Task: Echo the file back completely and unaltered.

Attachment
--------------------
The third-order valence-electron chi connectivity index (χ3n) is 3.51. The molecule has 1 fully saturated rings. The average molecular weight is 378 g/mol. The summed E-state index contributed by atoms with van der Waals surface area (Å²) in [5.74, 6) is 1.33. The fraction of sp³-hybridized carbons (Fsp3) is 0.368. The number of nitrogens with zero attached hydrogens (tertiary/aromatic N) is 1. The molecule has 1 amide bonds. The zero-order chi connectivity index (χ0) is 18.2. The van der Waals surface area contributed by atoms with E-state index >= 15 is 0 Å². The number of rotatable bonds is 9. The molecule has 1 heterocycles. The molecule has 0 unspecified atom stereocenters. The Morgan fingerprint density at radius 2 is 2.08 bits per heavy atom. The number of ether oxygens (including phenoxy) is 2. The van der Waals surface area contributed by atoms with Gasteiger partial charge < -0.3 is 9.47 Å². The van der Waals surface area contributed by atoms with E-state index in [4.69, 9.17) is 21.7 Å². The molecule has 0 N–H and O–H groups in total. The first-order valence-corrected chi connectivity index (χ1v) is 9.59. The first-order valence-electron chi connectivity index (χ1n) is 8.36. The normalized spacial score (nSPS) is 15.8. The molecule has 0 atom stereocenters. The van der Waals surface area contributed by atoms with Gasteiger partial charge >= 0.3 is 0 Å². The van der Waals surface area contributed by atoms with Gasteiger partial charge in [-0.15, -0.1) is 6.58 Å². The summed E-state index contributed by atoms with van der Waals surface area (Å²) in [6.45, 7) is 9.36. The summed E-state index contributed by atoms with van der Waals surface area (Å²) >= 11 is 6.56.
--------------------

The third-order valence-electron chi connectivity index (χ3n) is 3.51. The molecule has 1 fully saturated rings. The average molecular weight is 378 g/mol. The summed E-state index contributed by atoms with van der Waals surface area (Å²) in [5.74, 6) is 1.33. The fraction of sp³-hybridized carbons (Fsp3) is 0.368. The number of nitrogens with zero attached hydrogens (tertiary/aromatic N) is 1. The molecule has 1 amide bonds. The zero-order chi connectivity index (χ0) is 18.2. The van der Waals surface area contributed by atoms with E-state index >= 15 is 0 Å². The number of rotatable bonds is 9. The molecule has 1 heterocycles. The molecule has 0 unspecified atom stereocenters. The Morgan fingerprint density at radius 2 is 2.08 bits per heavy atom. The number of ether oxygens (including phenoxy) is 2. The van der Waals surface area contributed by atoms with Gasteiger partial charge < -0.3 is 9.47 Å². The van der Waals surface area contributed by atoms with E-state index in [4.69, 9.17) is 21.7 Å². The molecule has 0 N–H and O–H groups in total. The first-order valence-corrected chi connectivity index (χ1v) is 9.59. The first-order valence-electron chi connectivity index (χ1n) is 8.36. The normalized spacial score (nSPS) is 15.8. The molecule has 0 atom stereocenters. The van der Waals surface area contributed by atoms with Gasteiger partial charge >= 0.3 is 0 Å². The van der Waals surface area contributed by atoms with Gasteiger partial charge in [-0.15, -0.1) is 6.58 Å². The summed E-state index contributed by atoms with van der Waals surface area (Å²) in [6.45, 7) is 9.36. The summed E-state index contributed by atoms with van der Waals surface area (Å²) >= 11 is 6.56.